Introduction to Autonomous Driving Technology (II) - Becoming a Self-Driving Engineer Without Coding Skills.

In the previous sharing, I introduced the sensors and controllers used in both Baidu Apollo 1.0 and Apollo 1.5, which leads to one conclusion: the more complex the functionality, the more sensors are needed and the higher the performance requirements for the controllers.

In today’s sharing, I will combine the modules that Baidu Apollo 1.0 and Apollo 1.5 have opened up to talk about my understanding of the Baidu Apollo technology framework. I will also tell you how to become a self-driving engineer without writing code.

First, let’s take a look at the Baidu Apollo technical architecture diagram.

Apollo Technical Architecture Diagram

As we can see, except for the modules that work in the cloud, the remaining modules need to run on the vehicle in real-time. Let’s analyze the function of each layer.

Open Software Platform

The most important software layer of the self-driving system.

This layer includes the lowest-level RTOS (Real-Time Operation System), the runtime framework required for the second layer of software, and various submodules on the upper layer, including map engine, localization, perception, planning, control, end-to-end, and human-machine interface.

Reference Hardware Platform

The hardware layer that the self-driving system depends on.

This layer not only includes the controller, GPS/IMU, HMI device (actually a display), and LiDAR but also the camera, radar, and black box (whose function is still unknown) that will be opened in January 2018.

Drive-by-wire Vehicle

The bottom layer of the wired control, without which the car cannot be controlled.

Those who have watched the Baidu Apollo press conference should know that Apollo 1.0 can achieve closed-loop autopilot on a fixed site, and Apollo 1.5 can achieve automated lane keeping day and night functionality.

Let’s take a look at the relationship between “functionality implementation” and “module opening” from the perspective of what Apollo 1.0 and Apollo 1.5 have opened up (excluding the cloud, only discussing the on-vehicle side).

Apollo 1.0 Closed-Loop Autopilot on a Fixed Site

First, let’s take a look at the following diagram, which shows the modules opened up by Apollo 1.0 in red.Apollo1.0 Closed Site Tracing Autonomous Driving

To achieve this function, I need a drive-by-wire vehicle with an open bottom layer first;

The controller and HMI (Human Machine Interface) are necessary for the automatic driving program to run smoothly;

To achieve the tracing function, it is crucial to solve the problem of knowing my location. Therefore, the GPS/IMU modules are selected for positioning;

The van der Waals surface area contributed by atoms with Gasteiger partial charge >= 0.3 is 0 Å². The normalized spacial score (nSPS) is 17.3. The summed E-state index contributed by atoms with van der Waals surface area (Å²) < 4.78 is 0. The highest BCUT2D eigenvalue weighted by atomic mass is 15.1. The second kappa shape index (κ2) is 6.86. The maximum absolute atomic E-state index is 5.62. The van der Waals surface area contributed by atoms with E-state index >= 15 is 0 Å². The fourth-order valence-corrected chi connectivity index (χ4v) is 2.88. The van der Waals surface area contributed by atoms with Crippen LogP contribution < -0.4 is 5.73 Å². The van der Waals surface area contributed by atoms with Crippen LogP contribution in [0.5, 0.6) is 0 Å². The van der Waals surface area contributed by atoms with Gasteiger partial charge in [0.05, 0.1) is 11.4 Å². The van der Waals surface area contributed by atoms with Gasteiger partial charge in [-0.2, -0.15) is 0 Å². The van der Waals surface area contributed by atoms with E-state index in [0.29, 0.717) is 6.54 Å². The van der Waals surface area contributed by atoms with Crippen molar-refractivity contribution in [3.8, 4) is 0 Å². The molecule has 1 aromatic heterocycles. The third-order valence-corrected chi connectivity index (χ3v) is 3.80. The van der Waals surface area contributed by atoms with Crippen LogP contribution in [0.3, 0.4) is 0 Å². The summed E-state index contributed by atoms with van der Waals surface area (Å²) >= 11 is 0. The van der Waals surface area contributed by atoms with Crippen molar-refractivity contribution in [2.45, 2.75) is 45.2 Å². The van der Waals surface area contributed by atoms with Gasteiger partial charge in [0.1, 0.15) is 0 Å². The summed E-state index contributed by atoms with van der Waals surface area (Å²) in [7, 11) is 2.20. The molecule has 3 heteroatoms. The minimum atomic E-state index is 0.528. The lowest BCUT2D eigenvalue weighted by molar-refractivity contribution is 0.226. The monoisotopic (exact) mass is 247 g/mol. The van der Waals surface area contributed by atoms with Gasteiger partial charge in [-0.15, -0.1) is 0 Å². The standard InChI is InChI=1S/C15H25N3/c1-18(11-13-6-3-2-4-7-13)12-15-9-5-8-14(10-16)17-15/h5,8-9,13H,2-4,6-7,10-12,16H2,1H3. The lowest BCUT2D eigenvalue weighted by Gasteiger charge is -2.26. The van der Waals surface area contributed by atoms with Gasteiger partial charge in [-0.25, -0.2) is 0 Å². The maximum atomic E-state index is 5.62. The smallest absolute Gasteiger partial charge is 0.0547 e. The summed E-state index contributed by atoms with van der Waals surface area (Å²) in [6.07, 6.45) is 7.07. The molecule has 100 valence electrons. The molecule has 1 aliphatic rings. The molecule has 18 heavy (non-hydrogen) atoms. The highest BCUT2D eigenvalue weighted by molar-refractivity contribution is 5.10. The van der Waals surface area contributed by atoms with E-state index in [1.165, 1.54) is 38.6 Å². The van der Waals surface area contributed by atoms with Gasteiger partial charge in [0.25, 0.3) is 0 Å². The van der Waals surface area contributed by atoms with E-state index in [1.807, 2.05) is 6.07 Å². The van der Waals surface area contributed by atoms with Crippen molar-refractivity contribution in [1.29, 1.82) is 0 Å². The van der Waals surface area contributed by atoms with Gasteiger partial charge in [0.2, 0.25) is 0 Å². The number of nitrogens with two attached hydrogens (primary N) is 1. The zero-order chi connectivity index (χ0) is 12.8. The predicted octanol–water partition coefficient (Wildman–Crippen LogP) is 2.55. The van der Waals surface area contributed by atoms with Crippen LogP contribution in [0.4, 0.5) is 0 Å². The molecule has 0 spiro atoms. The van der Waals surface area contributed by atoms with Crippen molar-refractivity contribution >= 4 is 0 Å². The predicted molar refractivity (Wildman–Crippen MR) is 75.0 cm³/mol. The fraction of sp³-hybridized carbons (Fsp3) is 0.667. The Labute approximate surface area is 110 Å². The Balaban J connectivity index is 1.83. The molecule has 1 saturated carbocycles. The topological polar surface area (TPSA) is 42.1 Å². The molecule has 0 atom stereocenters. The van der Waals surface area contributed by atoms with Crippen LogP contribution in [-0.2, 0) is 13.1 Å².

After the hardware is equipped, the software must also be considered. The operation system (RTOS) and runtime framework are essential for the software to run properly;

Finally, the submodules of the software layer are the localization module for processing GPS/IMU data.

Once the localization and the tracked trajectory are obtained, it is time for control.

Engineers need to control the autonomous driving system during the tracking process, so the HMI plays an essential role in the process.

That completes the selection of necessary modules for engineers’ perspective.

Apollo1.5 Fixed Lane Day and Night Autonomous Driving

We also analyze the “Fixed Lane Day and Night Autonomous Driving” function realized by Apollo 1.5 with the same operation. Blue blocks are added modules in the following figure.

Apollo1.5 Fixed Lane Day and Night Autonomous Driving

Fixed lanes mean that lane information is necessary.

Apollo uses the lane information provided by high-precision maps. With high-precision location information (longitude and latitude) and the longitude and latitude range of the lane I need to travel (this may not be very professional, mainly for easy illustration. We will explain the relationship between location and maps in detail later), the autonomous driving vehicle can know where it should travel.

Therefore, a module for handling high-precision map data, the Map Engine, is necessary.

Knowing which lane to drive in, what should the car do if there are obstacles in the lane?

At this time, sensors are required to perceive these obstacles. Actually, cameras, LiDARs, and radars can all detect obstacles. Apollo 1.5 opens the lidar module.

With the sensors available, corresponding perception software is essential.

Once obstacles are detected, the vehicle will brake or accelerate accordingly, and change lanes if necessary. Therefore, planning for the behavior of the autonomous vehicle is necessary.## Apollo 2.0: Simple Urban Autonomous Driving

The Apollo 1.5 version also introduced End-to-End, another method that uses deep learning to achieve “fixed-scenario autonomous driving,” but we won’t discuss it here.

The following image is Apollo 2.0, which was announced by Baidu in January 2018. I marked the newly added modules with a purple background.

Apollo 2.0: Simple Urban Autonomous Driving

Can you use the ideas I provided earlier to think about why cameras and radar are necessary for “simple urban autonomous driving”?


The sharing above is actually the work that a “self-driving system engineer” needs to do. They need to deduce the “architecture” from the “requirements” and then decide what kind of hardware to install on the car.

If you are not good at coding but want to work in the field of autonomous driving, it is worthwhile to learn more about sensors and system architecture.

Well, this sharing basically gives everyone an understanding of Baidu Apollo’s technical architecture. In the future, I will provide more precise analysis of the sensors used in the Apollo plan in this column, and I look forward to your reading~

This article is a translation by ChatGPT of a Chinese report from 42HOW. If you have any questions about it, please email